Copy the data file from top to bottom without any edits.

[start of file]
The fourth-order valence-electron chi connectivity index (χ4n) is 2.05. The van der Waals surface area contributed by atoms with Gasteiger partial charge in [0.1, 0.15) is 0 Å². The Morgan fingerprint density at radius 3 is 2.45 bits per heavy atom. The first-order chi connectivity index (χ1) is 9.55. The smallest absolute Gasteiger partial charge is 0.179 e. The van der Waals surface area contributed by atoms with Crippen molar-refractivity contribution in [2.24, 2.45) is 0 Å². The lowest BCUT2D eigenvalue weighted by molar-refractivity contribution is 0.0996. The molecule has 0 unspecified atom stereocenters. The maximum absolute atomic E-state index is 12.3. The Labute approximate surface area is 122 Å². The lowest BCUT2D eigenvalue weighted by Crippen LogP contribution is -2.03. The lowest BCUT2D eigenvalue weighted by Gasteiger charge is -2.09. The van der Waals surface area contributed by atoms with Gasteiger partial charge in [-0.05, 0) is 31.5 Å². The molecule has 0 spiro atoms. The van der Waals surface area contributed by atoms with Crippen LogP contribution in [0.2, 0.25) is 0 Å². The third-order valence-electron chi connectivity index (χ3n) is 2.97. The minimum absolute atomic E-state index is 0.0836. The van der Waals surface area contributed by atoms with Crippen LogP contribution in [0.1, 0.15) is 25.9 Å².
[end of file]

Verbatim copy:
The fourth-order valence-electron chi connectivity index (χ4n) is 2.05. The van der Waals surface area contributed by atoms with Gasteiger partial charge in [0.1, 0.15) is 0 Å². The Morgan fingerprint density at radius 3 is 2.45 bits per heavy atom. The first-order chi connectivity index (χ1) is 9.55. The smallest absolute Gasteiger partial charge is 0.179 e. The van der Waals surface area contributed by atoms with Crippen molar-refractivity contribution in [2.24, 2.45) is 0 Å². The lowest BCUT2D eigenvalue weighted by molar-refractivity contribution is 0.0996. The molecule has 0 unspecified atom stereocenters. The maximum absolute atomic E-state index is 12.3. The Labute approximate surface area is 122 Å². The lowest BCUT2D eigenvalue weighted by Crippen LogP contribution is -2.03. The lowest BCUT2D eigenvalue weighted by Gasteiger charge is -2.09. The van der Waals surface area contributed by atoms with Gasteiger partial charge in [-0.05, 0) is 31.5 Å². The molecule has 0 spiro atoms. The van der Waals surface area contributed by atoms with Crippen LogP contribution in [0.2, 0.25) is 0 Å². The third-order valence-electron chi connectivity index (χ3n) is 2.97. The minimum absolute atomic E-state index is 0.0836. The van der Waals surface area contributed by atoms with Crippen LogP contribution in [0.1, 0.15) is 25.9 Å².